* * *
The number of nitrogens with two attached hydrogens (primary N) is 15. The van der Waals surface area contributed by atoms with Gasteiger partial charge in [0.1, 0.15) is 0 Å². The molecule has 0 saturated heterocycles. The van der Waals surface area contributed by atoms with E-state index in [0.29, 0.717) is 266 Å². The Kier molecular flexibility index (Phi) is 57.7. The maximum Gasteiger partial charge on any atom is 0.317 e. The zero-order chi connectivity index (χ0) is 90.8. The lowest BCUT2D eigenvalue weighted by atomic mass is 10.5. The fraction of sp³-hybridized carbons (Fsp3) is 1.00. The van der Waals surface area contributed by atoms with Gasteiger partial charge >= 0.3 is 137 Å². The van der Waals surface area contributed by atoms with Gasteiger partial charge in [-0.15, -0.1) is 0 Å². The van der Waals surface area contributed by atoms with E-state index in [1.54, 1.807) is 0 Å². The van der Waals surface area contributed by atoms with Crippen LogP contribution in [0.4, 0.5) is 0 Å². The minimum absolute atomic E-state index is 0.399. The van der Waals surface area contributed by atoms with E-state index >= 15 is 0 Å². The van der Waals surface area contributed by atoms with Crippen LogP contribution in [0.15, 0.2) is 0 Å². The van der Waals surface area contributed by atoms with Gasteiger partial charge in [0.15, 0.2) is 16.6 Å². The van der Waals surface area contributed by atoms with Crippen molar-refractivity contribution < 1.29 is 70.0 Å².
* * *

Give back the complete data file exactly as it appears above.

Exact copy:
The number of nitrogens with two attached hydrogens (primary N) is 15. The van der Waals surface area contributed by atoms with Gasteiger partial charge in [0.1, 0.15) is 0 Å². The molecule has 0 saturated heterocycles. The van der Waals surface area contributed by atoms with E-state index in [0.29, 0.717) is 266 Å². The Kier molecular flexibility index (Phi) is 57.7. The maximum Gasteiger partial charge on any atom is 0.317 e. The zero-order chi connectivity index (χ0) is 90.8. The lowest BCUT2D eigenvalue weighted by atomic mass is 10.5. The fraction of sp³-hybridized carbons (Fsp3) is 1.00. The van der Waals surface area contributed by atoms with Gasteiger partial charge >= 0.3 is 137 Å². The van der Waals surface area contributed by atoms with Gasteiger partial charge in [-0.15, -0.1) is 0 Å². The van der Waals surface area contributed by atoms with E-state index in [1.54, 1.807) is 0 Å². The van der Waals surface area contributed by atoms with Crippen LogP contribution in [0.4, 0.5) is 0 Å². The minimum absolute atomic E-state index is 0.399. The van der Waals surface area contributed by atoms with E-state index >= 15 is 0 Å². The van der Waals surface area contributed by atoms with Crippen LogP contribution in [0.15, 0.2) is 0 Å². The van der Waals surface area contributed by atoms with Gasteiger partial charge in [0.15, 0.2) is 16.6 Å². The van der Waals surface area contributed by atoms with Crippen molar-refractivity contribution < 1.29 is 70.0 Å².